Here’s a trip down memory lane … back to the early seventies and Monty Python’s Flying Circus. But what could a hilarious, abusive, surreal sketch show possibly have to do with the modern construction industry?
I blame Monty Python’s Flying Circus. It was the sketch about the “‘right room for an argument”’ that did it for me. After I watched it, I started going to an argument clinic. All these years later I still attend. Actually I alternate. One week it is the clinic, the next it is pilates.
It’s all to do with the Olympics. The memo on my desk today asks “‘Does TB want to apply to be on the Olympic building dispute adjudicator’s panel?”’ Hell, this is the very thing I’ve been training for all these years. I have the vest, I have the physique (thanks to the pilates) and, by heck, I am gunning for a gold medal.
I expect you’re wondering what the argument clinic is. With Michael Palin and John Cleese it was £1 for a five-minute argument. For me it was £8 for a course of 10. Couldn’t resist. Mind you, the first tutor wasn’t quite up to snuff.
Then there was an awful mix-up with the second bloke. He launched into a tirade, claiming that I was a vacuous, toffee nosed dispute-o-maniac and ever so much more besides. But all was well. Instead of the argument room, I’d walked into the room where you go to get insulted. I actually suspect that an awful lot of quantity surveyors and one or two solicitors kept going to the abuse room, but I don’t want to get into an argument with you over that.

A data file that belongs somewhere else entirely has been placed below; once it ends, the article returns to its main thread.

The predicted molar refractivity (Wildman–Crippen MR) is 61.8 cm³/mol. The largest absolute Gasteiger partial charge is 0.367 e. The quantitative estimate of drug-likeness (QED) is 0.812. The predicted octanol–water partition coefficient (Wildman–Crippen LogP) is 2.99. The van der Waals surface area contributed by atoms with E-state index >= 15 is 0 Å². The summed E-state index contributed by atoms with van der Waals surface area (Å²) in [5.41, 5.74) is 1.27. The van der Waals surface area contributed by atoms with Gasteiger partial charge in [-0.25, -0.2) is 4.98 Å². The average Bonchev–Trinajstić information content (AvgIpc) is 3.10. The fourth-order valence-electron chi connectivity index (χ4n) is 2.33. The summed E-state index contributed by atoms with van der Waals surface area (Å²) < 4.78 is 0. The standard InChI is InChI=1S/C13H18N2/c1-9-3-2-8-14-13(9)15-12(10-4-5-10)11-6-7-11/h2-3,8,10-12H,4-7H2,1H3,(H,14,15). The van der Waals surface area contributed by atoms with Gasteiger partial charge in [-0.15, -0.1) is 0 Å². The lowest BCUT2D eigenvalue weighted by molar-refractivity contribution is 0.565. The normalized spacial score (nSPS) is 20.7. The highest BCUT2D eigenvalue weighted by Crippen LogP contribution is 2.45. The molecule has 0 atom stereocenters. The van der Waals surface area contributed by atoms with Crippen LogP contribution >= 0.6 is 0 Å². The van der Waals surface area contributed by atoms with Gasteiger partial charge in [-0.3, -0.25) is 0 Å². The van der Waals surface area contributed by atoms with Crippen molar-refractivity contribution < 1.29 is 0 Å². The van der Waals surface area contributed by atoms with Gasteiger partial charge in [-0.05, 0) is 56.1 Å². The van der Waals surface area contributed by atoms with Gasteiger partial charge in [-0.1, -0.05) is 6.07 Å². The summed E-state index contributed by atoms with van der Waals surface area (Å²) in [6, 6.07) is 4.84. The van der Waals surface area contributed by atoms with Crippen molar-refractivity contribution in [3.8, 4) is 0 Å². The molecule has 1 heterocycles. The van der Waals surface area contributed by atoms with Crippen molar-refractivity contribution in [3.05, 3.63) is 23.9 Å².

Anyway, the Olympics is gearing up for the odd dispute or two. But what happened to all that talk of teamwork and partnering and loving each other?
Well, let me take you to one of my favourite events in the seventies. It was an international conference of architects, heaven help me. The architect Denys Hinton was going on about “the building team”. He said: “As teams go it really is rather peculiar – not at all like a cricket XI. More like a scratch bunch consisting of one batsman, one goalkeeper, a pole-vaulter and a water polo player.
As teams go, the building team is not at all like a cricket XI. More like a batsman, a goalkeeper, a pole-vaulter and a water polo player
“They are usually brought together for a single enterprise – each member has different objectives, different training and technique and different rules. The relationship is unsuitable, even unreliable, with very little cohesion and no loyalty to a common end beyond that of coming through unscathed.” Beautiful. Just as true today, too, 30 years on.
As to how many attending the clinic went on to the room where you go to get hit on the head is a fascinating conundrum. There must have been quite a few. More then went into the room where you shoot yourself in the foot. Laugh, we did … until we cried.
Anyway, the upshot was that design-and-build became oh so fashionable. The Hit on the Head and Shoot in the Foot brigade insisted on requiring the liability for design and build to be taken by sub-sub-subcontractors. The bloke doing all the choosing and designing and putteruppering is the bloke down the hole with a shovel.
Gawping down the hole are those who went to Monty Python’s abuse room. And out of the hole is supposed to rise up a great Olympic Stadium. The footings will be designed and built by the dumper driver and his mate. Do you want an argument about all that?
Let’s have Olympic medals for dispute gymnastics. It will be all too easy to award the medal for the outfit with the biggest dispute. No, no let’s have a pre-Olympic gold medel. That goes to the person who fathoms out how to run the “Let’s avoid an argument room”.
It might even be that the architects and engineers (I doff my cap to the RIBA and the Institution of Civil Engineers) to take charge of the “what shall be built” and the “how” and the “why” and the “where” and even the “who”. But please don’t bother with the “when”. Leave that to the builders.
The reason is that we adjudicators are hoping to compete for the extensions of time gold medal. Let’s just see who makes a dispute about completing the works by 13 August 2012. I am up for that appointment. Meanwhile, it’s pilates one week, the argument clinic, the next.
Let the games begin … on 27 July 2012!
Tony Bingham is a barrister and arbitrator